Intolerable Cruelty Movie Review
Oh, I don't mean strange as in Raising Arizona strange. I mean strange in that it's dearthly lacking the sophisticated humor we've come to expect from the duo. Strange in that it's so Hollywood-conventional as to make its existence puzzling at best, unnecessary at worst.
But we'll get to that.
In Intolerable Cruelty, the Coens return to the unique oddity that is southern California for the first time since the The Big Lebowski. This time they aren't skewering Hollywood proper, though, they're pillorying So-Cal morality (or lack thereof) when it comes to relationships.
Our protagonists are Miles Massey (George Clooney), a high-power divorce attorney who's never found a woman who could keep up with him, and Marylin Rexroth (Catherine Zeta-Jones, the spitting image of Monica Bellucci here), at first Miles' adversary in a divorce case and quickly after the object of his desires. What develops is a cat and mouse game: Miles wants Marylin. Marylin wants money. Will they hook up or will they simply tear each other to shreds?
It's a cute setup -- though "cute" and "Coen brothers" should not really be spoken together -- but it's unfortunately too slight to make much of an impact. The cat-and-mousing has all of one plot twist in store for us. The remainder of the film hinges on Clooney and Zeta-Jones' banter, because the story itself is barely there. The pair have substantial chemistry together, but that doesn't come close to making the movie on its own. They toy with each other in a series of lighthearted and simple gags -- almost con games -- culminating in a vicious battle reminiscent of The War of the Roses. It's absurd, but it's not Coen-absurd, it's sitcom-absurd -- frivolous and silly but often fun, despite its appealing to the lowest common denominator.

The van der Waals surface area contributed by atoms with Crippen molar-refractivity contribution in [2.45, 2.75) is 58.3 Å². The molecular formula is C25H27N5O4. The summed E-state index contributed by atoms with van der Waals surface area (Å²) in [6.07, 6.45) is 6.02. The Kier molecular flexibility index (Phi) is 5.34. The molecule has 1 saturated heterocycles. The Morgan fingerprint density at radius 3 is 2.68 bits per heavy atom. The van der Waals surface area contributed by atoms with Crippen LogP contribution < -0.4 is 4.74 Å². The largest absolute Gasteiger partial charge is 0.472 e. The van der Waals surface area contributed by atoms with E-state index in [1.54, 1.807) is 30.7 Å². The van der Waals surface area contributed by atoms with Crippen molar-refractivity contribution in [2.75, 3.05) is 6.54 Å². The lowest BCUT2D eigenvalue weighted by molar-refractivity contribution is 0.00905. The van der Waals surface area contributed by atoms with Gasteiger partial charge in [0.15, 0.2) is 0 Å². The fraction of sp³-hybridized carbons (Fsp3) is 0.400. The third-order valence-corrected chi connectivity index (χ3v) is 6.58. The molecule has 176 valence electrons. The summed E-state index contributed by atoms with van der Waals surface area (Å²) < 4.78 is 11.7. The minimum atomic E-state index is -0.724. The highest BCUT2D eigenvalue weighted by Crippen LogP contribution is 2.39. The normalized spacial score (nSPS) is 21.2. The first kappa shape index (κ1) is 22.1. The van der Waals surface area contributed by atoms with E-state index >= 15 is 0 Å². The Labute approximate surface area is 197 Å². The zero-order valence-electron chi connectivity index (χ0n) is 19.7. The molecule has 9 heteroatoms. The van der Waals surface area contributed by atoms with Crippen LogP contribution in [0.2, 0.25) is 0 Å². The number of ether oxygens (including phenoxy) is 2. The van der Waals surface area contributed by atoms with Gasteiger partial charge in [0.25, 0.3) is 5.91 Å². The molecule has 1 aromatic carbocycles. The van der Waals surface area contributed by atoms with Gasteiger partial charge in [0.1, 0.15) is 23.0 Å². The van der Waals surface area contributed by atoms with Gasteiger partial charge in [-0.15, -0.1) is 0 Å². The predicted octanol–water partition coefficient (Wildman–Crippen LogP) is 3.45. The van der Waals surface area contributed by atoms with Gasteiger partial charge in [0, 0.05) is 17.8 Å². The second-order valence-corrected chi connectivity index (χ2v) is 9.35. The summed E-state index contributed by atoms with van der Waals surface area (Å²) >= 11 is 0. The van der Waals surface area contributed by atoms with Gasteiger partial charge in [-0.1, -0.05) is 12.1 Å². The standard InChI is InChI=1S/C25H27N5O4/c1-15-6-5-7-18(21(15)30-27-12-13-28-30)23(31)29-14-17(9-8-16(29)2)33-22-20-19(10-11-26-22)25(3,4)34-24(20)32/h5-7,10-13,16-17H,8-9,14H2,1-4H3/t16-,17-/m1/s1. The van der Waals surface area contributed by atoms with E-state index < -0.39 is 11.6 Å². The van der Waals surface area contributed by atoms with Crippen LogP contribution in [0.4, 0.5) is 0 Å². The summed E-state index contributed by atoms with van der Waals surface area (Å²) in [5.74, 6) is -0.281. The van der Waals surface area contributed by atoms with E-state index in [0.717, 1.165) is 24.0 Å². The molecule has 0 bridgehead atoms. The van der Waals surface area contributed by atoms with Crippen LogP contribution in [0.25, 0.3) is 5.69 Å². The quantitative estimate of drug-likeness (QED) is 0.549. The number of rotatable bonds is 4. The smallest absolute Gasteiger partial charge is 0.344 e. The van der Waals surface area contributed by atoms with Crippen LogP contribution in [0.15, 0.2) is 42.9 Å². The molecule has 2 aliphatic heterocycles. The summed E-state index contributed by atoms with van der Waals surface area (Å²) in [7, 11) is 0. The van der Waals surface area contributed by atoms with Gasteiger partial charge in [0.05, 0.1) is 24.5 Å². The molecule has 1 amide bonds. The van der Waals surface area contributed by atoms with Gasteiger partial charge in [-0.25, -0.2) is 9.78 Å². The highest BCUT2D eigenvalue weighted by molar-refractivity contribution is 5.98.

Stealing the show are Cedric the Entertainer as a self-described "ass nailer" (read: private eye) and Paul Adelstein as one of Miles' law associates. Cedric is as in-your-face as Adelstein is reserved and nebbish; the dichotomy of having them both in the same movie is hysterical. Edward Herrmann is equally funny as the naïve, oblivious, and embarrassingly horny first husband of Marylin.
At its heart, Intolerable Cruelty is as unlikely a Coen brothers movie as you could get, turning out to be little more than a straight romantic comedy. Give the same script to Nora Ephron and the end result probably wouldn't have been much different.
In fact, the Intolerable Cruelty script is a real oddity in the history of Coen brothers movies. Credited to Joel and Ethan Coen as well as the writing team of Robert Ramsey and Matthew Stone (who wrote some of the biggest dogs of the 1990s, including Destiny Turns on the Radio and Life), it's the brothers' first collaborative script since 1994's The Hudsucker Proxy, when Sam Raimi pitched in.
The result is that the film is left with just a trace of that indescribable weirdness that Coen brothers movies have. The only piece of Intolerable Cruelty that makes it distinctly Coenized is the fact that there's a crazy old man in the flick. Come on, you guys can do better than that.